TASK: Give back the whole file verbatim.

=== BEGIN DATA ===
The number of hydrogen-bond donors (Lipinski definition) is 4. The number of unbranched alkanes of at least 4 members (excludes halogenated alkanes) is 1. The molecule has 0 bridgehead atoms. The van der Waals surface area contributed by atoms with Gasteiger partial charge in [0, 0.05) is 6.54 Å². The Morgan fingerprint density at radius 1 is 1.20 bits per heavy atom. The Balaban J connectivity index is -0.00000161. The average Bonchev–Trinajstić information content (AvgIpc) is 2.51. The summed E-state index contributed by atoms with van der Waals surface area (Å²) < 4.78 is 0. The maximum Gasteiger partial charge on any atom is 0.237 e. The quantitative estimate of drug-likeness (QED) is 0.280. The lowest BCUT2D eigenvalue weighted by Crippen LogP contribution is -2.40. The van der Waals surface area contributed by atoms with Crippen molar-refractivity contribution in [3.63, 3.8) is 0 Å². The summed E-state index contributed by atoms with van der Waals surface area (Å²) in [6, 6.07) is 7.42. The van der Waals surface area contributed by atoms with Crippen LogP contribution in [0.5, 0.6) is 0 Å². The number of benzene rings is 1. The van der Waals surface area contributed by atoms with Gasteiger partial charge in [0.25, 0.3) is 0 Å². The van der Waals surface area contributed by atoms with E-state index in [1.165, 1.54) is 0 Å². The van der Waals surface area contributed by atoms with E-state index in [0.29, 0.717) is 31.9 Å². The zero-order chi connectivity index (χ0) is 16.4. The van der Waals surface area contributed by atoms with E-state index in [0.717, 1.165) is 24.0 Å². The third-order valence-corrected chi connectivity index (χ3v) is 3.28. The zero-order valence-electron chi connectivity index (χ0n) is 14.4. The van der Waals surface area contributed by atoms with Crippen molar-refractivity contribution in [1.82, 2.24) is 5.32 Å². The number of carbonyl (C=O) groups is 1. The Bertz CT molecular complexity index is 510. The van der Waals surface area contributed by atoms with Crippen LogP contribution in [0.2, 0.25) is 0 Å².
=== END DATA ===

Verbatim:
The number of hydrogen-bond donors (Lipinski definition) is 4. The number of unbranched alkanes of at least 4 members (excludes halogenated alkanes) is 1. The molecule has 0 bridgehead atoms. The van der Waals surface area contributed by atoms with Gasteiger partial charge in [0, 0.05) is 6.54 Å². The Morgan fingerprint density at radius 1 is 1.20 bits per heavy atom. The Balaban J connectivity index is -0.00000161. The average Bonchev–Trinajstić information content (AvgIpc) is 2.51. The summed E-state index contributed by atoms with van der Waals surface area (Å²) < 4.78 is 0. The maximum Gasteiger partial charge on any atom is 0.237 e. The quantitative estimate of drug-likeness (QED) is 0.280. The lowest BCUT2D eigenvalue weighted by Crippen LogP contribution is -2.40. The van der Waals surface area contributed by atoms with Crippen molar-refractivity contribution in [3.63, 3.8) is 0 Å². The summed E-state index contributed by atoms with van der Waals surface area (Å²) in [6, 6.07) is 7.42. The van der Waals surface area contributed by atoms with Crippen LogP contribution in [0.5, 0.6) is 0 Å². The number of benzene rings is 1. The van der Waals surface area contributed by atoms with Gasteiger partial charge in [0.25, 0.3) is 0 Å². The van der Waals surface area contributed by atoms with E-state index in [1.165, 1.54) is 0 Å². The van der Waals surface area contributed by atoms with E-state index in [0.29, 0.717) is 31.9 Å². The zero-order chi connectivity index (χ0) is 16.4. The van der Waals surface area contributed by atoms with E-state index in [0.717, 1.165) is 24.0 Å². The third-order valence-corrected chi connectivity index (χ3v) is 3.28. The zero-order valence-electron chi connectivity index (χ0n) is 14.4. The van der Waals surface area contributed by atoms with Crippen molar-refractivity contribution in [1.82, 2.24) is 5.32 Å². The number of carbonyl (C=O) groups is 1. The Bertz CT molecular complexity index is 510. The van der Waals surface area contributed by atoms with Crippen LogP contribution in [0.2, 0.25) is 0 Å².